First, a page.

Auckland Girls Grammar School Childcare - 14/05/2014

1 Evaluation of Auckland Girls Grammar School Childcare

How well placed is Auckland Girls Grammar School Childcare to promote positive learning outcomes for children?

Not well placed

Requires further development

Well placed

Very well placed

ERO's findings that support this overall judgement are summarised below.


Auckland Girls Grammar School Childcare is located in central Auckland on the grounds of Auckland Girls Grammar School. The centre provides for the ethnically diverse community within urban Auckland city.

Governance of the centre is the responsibility of the Auckland Girls Grammar School board of trustees and principal. The centre manager and teachers are responsible for day-to-day operations and for planning the centre’s curriculum. The centre provides all day care and education for infants, toddlers and pre-schoolers.

The centre’s long-established philosophy has a holistic view of the child and this vision permeates centre practice. Centre leaders give priority to promoting meaningful and positive partnerships between children, families and teachers.

ERO’s 2011 review identified many positive practices and supported the centre’s plans to strengthen assessment documentation and programme evaluation.

The Review Findings

A highly inclusive and welcoming culture defines the service and is evident in all centre operations and systems. Parents report high levels of satisfaction with the centre’s approach to the quality of care and education for their children.

Learning programmes are based on Te Whāriki, the early childhood curriculum. Children’s voice and parent input are evident in centre planning. Teachers facilitate children’s thinking and respond to children’s ideas. They are able to describe clearly the learning pathways that engage each child. This dynamic learning process helps to ensure that teachers know children very well.

Resources for play activities are purposefully arranged at children’s level so that children’s choice, exploration and creativity can be a significant part of learning. The layout and resourcing of the environment changes regularly, indicating that teachers are responsive to children’s evolving interests and needs.

Relationships between teachers and children are affirmative and caring. Children who need additional assistance to learn effectively are identified for special support. Children who speak languages other than English at home benefit from the centre’s continuous focus on children’s literacy and language development.

The centre manager and teachers value the importance of New Zealand’s bicultural heritage and are promoting te reo me ōna tikanga. Good support is provided for Māori children and whānau. Celebration and acknowledgement of all cultures and ethnicities is evident in the centre’s environment.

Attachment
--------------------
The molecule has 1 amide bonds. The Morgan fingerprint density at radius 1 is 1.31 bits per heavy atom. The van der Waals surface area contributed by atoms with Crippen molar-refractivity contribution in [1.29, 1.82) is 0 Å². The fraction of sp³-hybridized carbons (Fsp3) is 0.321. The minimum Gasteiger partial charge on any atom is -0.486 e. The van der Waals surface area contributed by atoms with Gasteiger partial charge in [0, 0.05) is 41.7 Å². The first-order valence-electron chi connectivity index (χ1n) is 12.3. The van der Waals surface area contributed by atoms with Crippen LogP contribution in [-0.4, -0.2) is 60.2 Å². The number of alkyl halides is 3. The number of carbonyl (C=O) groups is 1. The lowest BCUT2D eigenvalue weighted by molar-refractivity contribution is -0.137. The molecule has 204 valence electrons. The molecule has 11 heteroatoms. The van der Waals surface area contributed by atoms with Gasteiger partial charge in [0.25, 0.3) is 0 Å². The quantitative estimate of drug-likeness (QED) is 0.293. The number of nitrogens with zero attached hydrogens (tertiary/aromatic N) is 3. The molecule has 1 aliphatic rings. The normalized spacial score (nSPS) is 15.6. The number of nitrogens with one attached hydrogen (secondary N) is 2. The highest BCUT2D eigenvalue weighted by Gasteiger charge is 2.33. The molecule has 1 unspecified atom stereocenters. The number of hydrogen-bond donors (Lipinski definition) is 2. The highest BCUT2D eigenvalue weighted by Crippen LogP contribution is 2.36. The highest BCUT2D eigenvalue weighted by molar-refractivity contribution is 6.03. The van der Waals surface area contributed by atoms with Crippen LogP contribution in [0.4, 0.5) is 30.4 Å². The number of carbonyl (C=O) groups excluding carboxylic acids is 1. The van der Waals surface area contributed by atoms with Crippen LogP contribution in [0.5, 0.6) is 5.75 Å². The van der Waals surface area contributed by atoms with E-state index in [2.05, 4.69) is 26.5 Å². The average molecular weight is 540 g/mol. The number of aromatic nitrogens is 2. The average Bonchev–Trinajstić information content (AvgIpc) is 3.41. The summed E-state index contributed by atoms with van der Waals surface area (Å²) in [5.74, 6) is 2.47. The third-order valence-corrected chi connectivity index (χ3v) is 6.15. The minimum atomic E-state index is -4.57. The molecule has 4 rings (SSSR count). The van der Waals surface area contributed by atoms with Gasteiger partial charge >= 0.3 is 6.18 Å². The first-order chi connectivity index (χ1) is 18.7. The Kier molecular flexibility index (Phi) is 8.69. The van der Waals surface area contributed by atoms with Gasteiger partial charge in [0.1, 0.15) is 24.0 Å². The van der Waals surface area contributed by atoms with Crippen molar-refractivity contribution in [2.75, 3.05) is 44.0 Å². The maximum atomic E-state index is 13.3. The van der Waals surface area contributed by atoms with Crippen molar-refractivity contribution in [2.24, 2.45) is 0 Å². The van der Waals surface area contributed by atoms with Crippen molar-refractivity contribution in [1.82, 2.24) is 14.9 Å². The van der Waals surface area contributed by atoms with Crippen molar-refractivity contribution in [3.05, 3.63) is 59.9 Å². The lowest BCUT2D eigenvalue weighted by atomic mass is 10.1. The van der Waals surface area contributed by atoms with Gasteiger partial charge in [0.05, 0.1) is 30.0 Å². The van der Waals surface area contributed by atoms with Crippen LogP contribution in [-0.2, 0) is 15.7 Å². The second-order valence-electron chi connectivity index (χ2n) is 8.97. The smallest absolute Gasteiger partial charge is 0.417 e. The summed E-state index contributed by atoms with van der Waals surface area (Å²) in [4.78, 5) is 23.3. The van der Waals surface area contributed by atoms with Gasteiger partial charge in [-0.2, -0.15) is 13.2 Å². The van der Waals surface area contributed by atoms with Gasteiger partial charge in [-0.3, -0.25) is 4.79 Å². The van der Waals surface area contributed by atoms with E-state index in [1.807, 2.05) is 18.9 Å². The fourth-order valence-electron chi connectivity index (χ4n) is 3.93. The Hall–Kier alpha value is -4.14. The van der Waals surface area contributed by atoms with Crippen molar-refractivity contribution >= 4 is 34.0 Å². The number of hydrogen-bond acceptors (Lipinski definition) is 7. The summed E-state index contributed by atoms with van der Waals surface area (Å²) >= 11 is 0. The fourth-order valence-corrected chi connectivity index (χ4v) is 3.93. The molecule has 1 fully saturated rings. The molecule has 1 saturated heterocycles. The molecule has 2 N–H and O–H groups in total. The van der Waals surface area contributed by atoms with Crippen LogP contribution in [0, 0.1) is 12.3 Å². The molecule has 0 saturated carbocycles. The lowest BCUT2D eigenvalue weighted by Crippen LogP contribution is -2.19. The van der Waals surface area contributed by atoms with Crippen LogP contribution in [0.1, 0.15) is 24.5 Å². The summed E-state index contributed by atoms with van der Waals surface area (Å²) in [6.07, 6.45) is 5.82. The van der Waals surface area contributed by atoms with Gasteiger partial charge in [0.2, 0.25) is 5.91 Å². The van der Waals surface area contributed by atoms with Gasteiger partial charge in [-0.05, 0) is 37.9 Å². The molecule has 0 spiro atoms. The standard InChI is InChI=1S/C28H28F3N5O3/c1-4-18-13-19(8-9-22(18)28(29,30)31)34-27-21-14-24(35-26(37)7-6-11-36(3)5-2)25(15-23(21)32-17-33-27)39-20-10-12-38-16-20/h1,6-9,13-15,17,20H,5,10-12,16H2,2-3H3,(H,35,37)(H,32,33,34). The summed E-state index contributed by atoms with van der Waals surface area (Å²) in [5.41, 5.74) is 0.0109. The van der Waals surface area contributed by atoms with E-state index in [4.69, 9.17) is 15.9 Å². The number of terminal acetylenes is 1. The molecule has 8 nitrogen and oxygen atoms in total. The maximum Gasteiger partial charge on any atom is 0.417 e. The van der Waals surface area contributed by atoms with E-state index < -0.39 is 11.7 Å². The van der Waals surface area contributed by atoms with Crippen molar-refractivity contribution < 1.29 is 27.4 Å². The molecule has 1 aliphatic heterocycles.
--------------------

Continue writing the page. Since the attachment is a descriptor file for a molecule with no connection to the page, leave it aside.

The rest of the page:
Good practices for transition to primary school are in place, enabling children to be confident and prepared for this move.

High quality care and safety routines for children are well established. Children in the under-two area are nurtured and cared for respectfully. Infants and their parents are given generous time to settle into routines when newly enrolled. Centre leaders are currently reviewing the curriculum and philosophy in regard to children up to the age of two.

Centre self-review systems are being used more productively as a tool for improvement. Teachers understand the importance of good evaluation practice within the review process.

Key Next Steps

During the course of the review, ERO and centre leaders agreed that the next phase of development in the centre should include:

  • development of strategic thinking, planning and documentation, including the recording of progress towards the completion of a strategic plan
  • continuing development of assessment practice through bringing individual children’s learning progress to the forefront in portfolios
  • review of operations and systems to provide a clear management structure and succession plan for sustainability.

Management Assurance on Legal Requirements

Before the review, the staff and management of Auckland Girls Grammar School Childcare completed an ERO Centre Assurance Statement and Self-Audit Checklist. In these documents they attested that they have taken all reasonable steps to meet their legal obligations related to:

  • curriculum
  • premises and facilities
  • health and safety practices
  • governance, management and administration.

During the review, ERO looked at the service’s systems for managing the following areas that have a potentially high impact on children's wellbeing: